Gifts For Oenophile Who Has It All
What does one buy the wine lover who has everything? It’s a perennial problem for anyone who lives with an avid oenophile.
You may well answer wine, but in reality a purchase of a case or special bottle of wine is fraught with risk. Much of one’s love of wine comes from the practice of collecting and discovering, of trawling through wine merchants’ catalogs, picking up bits of gossip, recommendations, discovering little-known wines and much underrated vintages.
A cellar is a personal collection, in many cases made up of parcels of wine that signify certain anniversaries and dates that are significant in the buyer’s life. To get it right, one either has to buy a wine lover a niche wine they haven’t already discovered or something so spectacularly special they will be forever in your debt.
But, of course, there is always the danger of getting it wrong. If you are buying for the wine lover, it is far better to steer clear of wine altogether and opt for something a little more unusual. The world of wine accessories is nearly as fascinating as the world of wine itself. From spiral cellars to crystal decanters, there is an abundance of wine paraphernalia to keep the most demanding of connoisseurs content. Below are some of my top wine gifts that will, I’m sure you’ll agree, delight the wine lover who has it all.
Crystal Design Wine Sceptre, £100. A handy gadget for anyone wanting to chill down their wine without the fuss or inconsistency of an ice bucket. The stainless steel rod retains a constant temperature when inserted, from the freezer, into a bottle.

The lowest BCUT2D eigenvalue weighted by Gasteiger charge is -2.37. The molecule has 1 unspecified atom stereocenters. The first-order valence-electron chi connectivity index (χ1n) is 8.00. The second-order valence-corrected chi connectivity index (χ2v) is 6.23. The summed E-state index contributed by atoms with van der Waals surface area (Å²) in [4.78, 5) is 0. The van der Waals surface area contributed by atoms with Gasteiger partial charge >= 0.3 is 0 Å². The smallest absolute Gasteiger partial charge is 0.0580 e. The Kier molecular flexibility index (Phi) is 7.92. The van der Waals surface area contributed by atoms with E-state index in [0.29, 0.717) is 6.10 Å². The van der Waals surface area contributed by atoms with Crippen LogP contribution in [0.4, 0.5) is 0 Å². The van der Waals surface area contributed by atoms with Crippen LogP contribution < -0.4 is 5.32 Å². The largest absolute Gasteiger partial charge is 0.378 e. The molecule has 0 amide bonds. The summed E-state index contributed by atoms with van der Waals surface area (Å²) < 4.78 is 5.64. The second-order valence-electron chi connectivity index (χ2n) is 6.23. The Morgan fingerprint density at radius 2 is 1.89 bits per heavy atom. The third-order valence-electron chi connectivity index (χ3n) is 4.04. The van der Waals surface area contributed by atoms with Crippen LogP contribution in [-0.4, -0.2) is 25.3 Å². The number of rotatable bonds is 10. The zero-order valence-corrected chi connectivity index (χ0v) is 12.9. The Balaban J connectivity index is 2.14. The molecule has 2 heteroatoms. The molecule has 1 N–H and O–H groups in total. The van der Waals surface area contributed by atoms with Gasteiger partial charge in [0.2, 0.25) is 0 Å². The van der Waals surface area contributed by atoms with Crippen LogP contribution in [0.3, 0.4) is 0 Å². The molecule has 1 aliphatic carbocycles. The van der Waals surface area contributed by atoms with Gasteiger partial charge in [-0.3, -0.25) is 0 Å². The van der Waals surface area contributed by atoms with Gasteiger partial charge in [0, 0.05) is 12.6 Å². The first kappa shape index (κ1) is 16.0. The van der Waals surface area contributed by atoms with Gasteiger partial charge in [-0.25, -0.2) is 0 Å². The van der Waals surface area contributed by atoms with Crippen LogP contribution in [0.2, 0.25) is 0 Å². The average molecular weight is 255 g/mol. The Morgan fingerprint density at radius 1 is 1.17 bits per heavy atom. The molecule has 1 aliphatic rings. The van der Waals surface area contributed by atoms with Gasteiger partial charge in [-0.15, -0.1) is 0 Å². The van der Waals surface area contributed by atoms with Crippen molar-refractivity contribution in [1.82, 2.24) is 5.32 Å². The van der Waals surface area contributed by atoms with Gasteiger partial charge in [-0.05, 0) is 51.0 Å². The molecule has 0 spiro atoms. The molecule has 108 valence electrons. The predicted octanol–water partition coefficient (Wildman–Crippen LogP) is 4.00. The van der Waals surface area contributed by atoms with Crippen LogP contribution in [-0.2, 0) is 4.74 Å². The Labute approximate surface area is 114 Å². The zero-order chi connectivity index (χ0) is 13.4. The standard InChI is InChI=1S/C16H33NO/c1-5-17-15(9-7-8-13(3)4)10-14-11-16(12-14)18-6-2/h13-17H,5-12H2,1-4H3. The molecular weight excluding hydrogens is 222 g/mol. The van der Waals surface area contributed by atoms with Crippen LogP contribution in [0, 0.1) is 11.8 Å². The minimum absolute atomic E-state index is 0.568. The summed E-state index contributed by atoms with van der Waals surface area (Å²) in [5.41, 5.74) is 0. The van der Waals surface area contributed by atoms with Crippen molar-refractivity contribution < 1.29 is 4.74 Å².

Le Nez du Vin aroma kit, from £21.50. There are a range of kits, capturing six to 54 smells and scents in little bottles, which help wine lovers identify those complex notes such as raspberry, toast, hawthorn and blackberry.
Large NeoFresh V292 cabinet, from £3,200. Storing wine in a modern, centrally heated house can prove problematic, especially if it is fine wine that needs to be cellared for a few years before drinking. If the temperature rises and falls by more than 10 degrees Celsius, it can spoil. Wine also doesn’t like strong light and benefits from humidity. Eurocave’s storage cabinets solve all these problems, with the benefit of not requiring the expense and trouble of constructing a cellar.
Riedel Vinum Bordeaux wine glass, £20 each. When it comes to wine glasses, Georg Riedel is the most influential man in design and the Bordeaux Vinum is his signature glass. Although created for Bordeaux, the glass is enormously versatile and will service most wines.
Screwpull LM-400 corkscrew, £100. The latest model from Screwpull is one of its easiest to use, removing the cork in a simple up-and-over motion. It can also handle all types of cork, including synthetic and plastic.
Spiral Cellar, from £9,500. If space is a premium, what better way to treat the wine lover than with a house for his collection? Designed in 1977 by Georges Harnois, this watertight, cylindrical system can safely store up to 1,500 bottles.